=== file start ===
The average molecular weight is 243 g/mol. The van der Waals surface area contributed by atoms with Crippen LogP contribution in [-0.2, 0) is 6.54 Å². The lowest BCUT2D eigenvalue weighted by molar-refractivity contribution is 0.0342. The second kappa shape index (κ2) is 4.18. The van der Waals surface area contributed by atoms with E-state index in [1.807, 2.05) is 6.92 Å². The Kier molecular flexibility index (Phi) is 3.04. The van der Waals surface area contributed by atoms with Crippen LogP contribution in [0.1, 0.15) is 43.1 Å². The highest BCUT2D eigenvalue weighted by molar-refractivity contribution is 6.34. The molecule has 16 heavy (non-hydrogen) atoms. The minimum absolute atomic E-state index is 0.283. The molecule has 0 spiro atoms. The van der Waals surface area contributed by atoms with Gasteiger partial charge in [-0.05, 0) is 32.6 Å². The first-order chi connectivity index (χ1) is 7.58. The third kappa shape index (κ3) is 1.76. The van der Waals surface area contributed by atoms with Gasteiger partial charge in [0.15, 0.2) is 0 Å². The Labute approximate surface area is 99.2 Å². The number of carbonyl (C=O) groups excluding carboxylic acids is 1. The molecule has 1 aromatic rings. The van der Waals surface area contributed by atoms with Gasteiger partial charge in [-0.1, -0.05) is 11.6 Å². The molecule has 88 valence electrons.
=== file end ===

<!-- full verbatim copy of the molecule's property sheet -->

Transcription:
The average molecular weight is 243 g/mol. The van der Waals surface area contributed by atoms with Crippen LogP contribution in [-0.2, 0) is 6.54 Å². The lowest BCUT2D eigenvalue weighted by molar-refractivity contribution is 0.0342. The second kappa shape index (κ2) is 4.18. The van der Waals surface area contributed by atoms with E-state index in [1.807, 2.05) is 6.92 Å². The Kier molecular flexibility index (Phi) is 3.04. The van der Waals surface area contributed by atoms with Crippen LogP contribution in [0.1, 0.15) is 43.1 Å². The highest BCUT2D eigenvalue weighted by molar-refractivity contribution is 6.34. The molecule has 16 heavy (non-hydrogen) atoms. The minimum absolute atomic E-state index is 0.283. The molecule has 0 spiro atoms. The van der Waals surface area contributed by atoms with Gasteiger partial charge in [-0.05, 0) is 32.6 Å². The first-order chi connectivity index (χ1) is 7.58. The third kappa shape index (κ3) is 1.76. The van der Waals surface area contributed by atoms with Gasteiger partial charge in [0.15, 0.2) is 0 Å². The Labute approximate surface area is 99.2 Å². The number of carbonyl (C=O) groups excluding carboxylic acids is 1. The molecule has 1 aromatic rings. The van der Waals surface area contributed by atoms with Gasteiger partial charge in [-0.1, -0.05) is 11.6 Å². The molecule has 88 valence electrons.